Situated in the ciutat vella, or old town, Valencia’s Barrio del Carmen is in many ways where you’ll encounter the soul of the Spanish coastal city. Once sandwiched between the 11th-century Muslim wall and the 14th-century Christian one, it’s a neighborhood packed with history, dating back over 1,000 years.
You can still see remnants of its distant past among El Carmen’s streets. The most impressive of these sights certainly includes the medieval towers, Torres de Quart and Torres de Serrano, both of which once belonged to the now-destroyed Christian wall. Then there’s the Portal de Valldigna (located on the street of the same name) that once served as the gate through the former Muslim wall to the Moorish and Jewish quarter. And the past also lives on in the district’s name, derived from the 13th-century Convent of Carmen, which is now a museum dedicated to the 19th century.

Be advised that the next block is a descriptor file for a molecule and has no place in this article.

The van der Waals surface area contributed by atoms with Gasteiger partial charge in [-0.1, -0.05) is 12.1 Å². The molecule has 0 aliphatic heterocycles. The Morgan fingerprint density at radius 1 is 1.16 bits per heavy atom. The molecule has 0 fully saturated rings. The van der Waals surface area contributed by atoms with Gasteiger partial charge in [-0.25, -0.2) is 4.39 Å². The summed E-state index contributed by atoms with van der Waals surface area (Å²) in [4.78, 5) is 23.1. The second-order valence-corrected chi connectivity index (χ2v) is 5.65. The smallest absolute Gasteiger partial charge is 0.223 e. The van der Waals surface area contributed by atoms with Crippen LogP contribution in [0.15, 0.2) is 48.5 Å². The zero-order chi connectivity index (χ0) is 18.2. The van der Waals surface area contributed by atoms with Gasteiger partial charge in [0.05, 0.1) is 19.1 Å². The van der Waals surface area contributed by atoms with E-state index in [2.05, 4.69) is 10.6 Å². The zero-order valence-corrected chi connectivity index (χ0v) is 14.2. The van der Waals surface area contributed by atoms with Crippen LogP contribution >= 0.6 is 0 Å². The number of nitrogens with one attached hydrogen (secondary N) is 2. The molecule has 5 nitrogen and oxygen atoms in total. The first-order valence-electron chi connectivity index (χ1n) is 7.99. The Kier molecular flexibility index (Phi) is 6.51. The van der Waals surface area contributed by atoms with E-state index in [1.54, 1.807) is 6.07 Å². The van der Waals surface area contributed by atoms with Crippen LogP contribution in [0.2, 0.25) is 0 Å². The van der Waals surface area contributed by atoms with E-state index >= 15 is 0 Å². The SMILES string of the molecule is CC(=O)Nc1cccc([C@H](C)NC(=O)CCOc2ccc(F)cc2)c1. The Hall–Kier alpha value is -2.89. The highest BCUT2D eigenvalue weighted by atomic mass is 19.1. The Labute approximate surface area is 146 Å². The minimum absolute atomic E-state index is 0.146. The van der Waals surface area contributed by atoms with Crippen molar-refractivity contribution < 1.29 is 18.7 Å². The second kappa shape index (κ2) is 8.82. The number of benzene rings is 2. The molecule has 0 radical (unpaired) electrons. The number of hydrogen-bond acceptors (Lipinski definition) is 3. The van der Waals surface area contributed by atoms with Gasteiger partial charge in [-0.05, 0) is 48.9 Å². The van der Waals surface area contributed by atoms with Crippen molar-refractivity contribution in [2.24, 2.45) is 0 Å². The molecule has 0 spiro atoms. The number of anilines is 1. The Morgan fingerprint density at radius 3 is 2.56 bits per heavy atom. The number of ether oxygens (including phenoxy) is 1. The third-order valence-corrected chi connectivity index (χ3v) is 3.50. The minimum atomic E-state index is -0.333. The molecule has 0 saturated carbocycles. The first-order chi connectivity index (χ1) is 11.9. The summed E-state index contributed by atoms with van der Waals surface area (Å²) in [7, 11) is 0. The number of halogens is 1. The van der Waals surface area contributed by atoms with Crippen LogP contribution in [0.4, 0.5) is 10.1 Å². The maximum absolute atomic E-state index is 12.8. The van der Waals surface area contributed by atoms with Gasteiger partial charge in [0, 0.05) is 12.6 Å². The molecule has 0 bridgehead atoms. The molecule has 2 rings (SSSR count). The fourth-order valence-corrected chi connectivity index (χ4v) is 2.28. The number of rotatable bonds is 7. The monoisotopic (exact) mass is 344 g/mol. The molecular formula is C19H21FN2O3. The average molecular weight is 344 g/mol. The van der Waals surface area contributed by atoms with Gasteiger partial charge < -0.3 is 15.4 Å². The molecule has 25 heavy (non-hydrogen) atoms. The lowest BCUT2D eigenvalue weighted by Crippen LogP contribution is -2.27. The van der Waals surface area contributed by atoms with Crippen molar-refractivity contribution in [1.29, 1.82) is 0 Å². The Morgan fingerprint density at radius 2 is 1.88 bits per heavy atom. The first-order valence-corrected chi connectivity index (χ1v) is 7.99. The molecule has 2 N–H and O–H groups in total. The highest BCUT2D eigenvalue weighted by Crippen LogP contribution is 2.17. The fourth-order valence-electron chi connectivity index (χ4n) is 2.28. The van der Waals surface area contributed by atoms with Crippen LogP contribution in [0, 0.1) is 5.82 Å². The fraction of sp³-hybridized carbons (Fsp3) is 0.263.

These days, El Carmen is hardly just about the past, though, as this barrio makes up arguably the most hip, trendy and bohemian in town. It’s home to a diverse population of people, and of course the mix of establishments that they frequent. As such, expect to find a healthy concentration of eclectic restaurants, shops, and especially bars since El Carmen is quite noted for its nightlife. The neighborhood is also blanketed by street art, ranging from colorful graffiti to wood installations, and message-filled murals that cover the sides of entire buildings.
Barrio del Carmen spans the northern portion of the old town. Though Calle de Caballeros (or Carrer dels Cavallers, in Valencian) is considered a main drag of sorts, the bulk of the area’s offerings are hardly limited to this east-west avenue.